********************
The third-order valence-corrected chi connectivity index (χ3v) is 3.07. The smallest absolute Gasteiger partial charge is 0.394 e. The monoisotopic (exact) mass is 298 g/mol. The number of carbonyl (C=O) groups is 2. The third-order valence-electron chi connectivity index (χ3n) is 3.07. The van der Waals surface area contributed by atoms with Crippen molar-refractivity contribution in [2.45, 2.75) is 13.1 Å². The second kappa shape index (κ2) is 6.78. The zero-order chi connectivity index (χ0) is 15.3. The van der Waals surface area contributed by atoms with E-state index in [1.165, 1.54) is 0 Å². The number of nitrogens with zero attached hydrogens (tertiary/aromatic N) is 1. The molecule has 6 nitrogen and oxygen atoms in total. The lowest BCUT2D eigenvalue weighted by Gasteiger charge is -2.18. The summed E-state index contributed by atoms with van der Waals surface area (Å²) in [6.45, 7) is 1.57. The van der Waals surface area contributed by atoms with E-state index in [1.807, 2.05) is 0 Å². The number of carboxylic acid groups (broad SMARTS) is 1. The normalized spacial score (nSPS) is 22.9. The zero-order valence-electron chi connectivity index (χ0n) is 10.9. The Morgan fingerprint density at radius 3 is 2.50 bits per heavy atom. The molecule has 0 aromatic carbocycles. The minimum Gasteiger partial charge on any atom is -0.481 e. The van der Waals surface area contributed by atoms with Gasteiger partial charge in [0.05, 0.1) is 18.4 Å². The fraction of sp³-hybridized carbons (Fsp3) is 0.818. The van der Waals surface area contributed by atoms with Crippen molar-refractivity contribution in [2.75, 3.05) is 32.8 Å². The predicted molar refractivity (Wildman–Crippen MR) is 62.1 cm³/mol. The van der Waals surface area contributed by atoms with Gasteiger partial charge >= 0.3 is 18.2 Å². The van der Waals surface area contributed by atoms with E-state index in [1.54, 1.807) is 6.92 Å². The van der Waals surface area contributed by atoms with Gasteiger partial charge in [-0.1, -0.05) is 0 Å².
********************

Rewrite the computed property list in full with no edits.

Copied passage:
The third-order valence-corrected chi connectivity index (χ3v) is 3.07. The smallest absolute Gasteiger partial charge is 0.394 e. The monoisotopic (exact) mass is 298 g/mol. The number of carbonyl (C=O) groups is 2. The third-order valence-electron chi connectivity index (χ3n) is 3.07. The van der Waals surface area contributed by atoms with Crippen molar-refractivity contribution in [2.45, 2.75) is 13.1 Å². The second kappa shape index (κ2) is 6.78. The zero-order chi connectivity index (χ0) is 15.3. The van der Waals surface area contributed by atoms with E-state index in [1.165, 1.54) is 0 Å². The number of nitrogens with zero attached hydrogens (tertiary/aromatic N) is 1. The molecule has 6 nitrogen and oxygen atoms in total. The lowest BCUT2D eigenvalue weighted by Gasteiger charge is -2.18. The summed E-state index contributed by atoms with van der Waals surface area (Å²) in [6.45, 7) is 1.57. The van der Waals surface area contributed by atoms with E-state index in [1.807, 2.05) is 0 Å². The number of carboxylic acid groups (broad SMARTS) is 1. The normalized spacial score (nSPS) is 22.9. The zero-order valence-electron chi connectivity index (χ0n) is 10.9. The Morgan fingerprint density at radius 3 is 2.50 bits per heavy atom. The molecule has 0 aromatic carbocycles. The minimum Gasteiger partial charge on any atom is -0.481 e. The van der Waals surface area contributed by atoms with Gasteiger partial charge in [0.05, 0.1) is 18.4 Å². The fraction of sp³-hybridized carbons (Fsp3) is 0.818. The van der Waals surface area contributed by atoms with Crippen molar-refractivity contribution in [2.75, 3.05) is 32.8 Å². The predicted molar refractivity (Wildman–Crippen MR) is 62.1 cm³/mol. The van der Waals surface area contributed by atoms with Gasteiger partial charge >= 0.3 is 18.2 Å². The van der Waals surface area contributed by atoms with E-state index in [1.54, 1.807) is 6.92 Å². The van der Waals surface area contributed by atoms with Gasteiger partial charge in [-0.1, -0.05) is 0 Å².